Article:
Noteworthy information 9: Who makes the decisions?
With scholastic journalism’s expansion into social media and use the latest bells and whistles involving multimedia, it is equally, if not more important, to be solid first in journalism basics. Four such basics are:
• Leadership. The Center for Scholastic Journalism blog highlights a series of decisions students must make about the roles they perform with their media. Today’s focus is on leadership and raises several points about its importance and how student publications seem to have lost their interest in this crucial role. The JEA Press Rights Commission also addressed the leadership issue in a three part series in March.
• Content. Leadership comes not only through student opinion on significant issues but also by providing audiences with substantive content that has long and short term impact on student lives. Offering interpretation and perspective adds depth to the content and can show that today’s events have roots in past decisions, and that others face similar issues. Answering the “why” and “how” questions often get overlooked in scholastic media.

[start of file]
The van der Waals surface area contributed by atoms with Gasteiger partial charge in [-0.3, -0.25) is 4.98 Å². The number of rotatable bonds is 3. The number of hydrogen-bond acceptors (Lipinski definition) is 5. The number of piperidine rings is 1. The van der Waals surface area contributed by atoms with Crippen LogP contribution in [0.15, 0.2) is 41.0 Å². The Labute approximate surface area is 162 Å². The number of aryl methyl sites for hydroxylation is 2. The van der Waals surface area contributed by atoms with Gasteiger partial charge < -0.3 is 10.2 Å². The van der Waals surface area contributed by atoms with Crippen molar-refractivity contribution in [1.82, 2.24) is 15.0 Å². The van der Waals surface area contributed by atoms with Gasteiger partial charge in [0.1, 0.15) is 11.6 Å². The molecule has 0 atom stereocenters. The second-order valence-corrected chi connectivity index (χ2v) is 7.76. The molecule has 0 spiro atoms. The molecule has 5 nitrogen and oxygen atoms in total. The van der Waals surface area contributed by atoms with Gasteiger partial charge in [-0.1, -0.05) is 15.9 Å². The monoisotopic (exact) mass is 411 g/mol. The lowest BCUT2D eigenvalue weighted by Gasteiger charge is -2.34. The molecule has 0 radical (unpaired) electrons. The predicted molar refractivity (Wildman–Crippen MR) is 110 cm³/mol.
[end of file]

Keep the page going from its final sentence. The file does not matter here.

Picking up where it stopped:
• Professional standards. From establishing a professional and consistent style to knowing law and ethics, following and practicing standards is crucial. Knowing and practicing legal and ethical guidelines serves not only student media but all those affected by it.
• The Talk. Student Press Law Center consultant Mike Hiestand writes that final decisions of the questions raised above – and all others –really rest with the students. “It is important to have a frank conversation with your students about the position in which you, as adviser, operate,” Hiestand writes. “You support them; you believe in them; you will always strive to do your best by them.”
Student media is just that: student. It is their publication. Their work and their decision-making.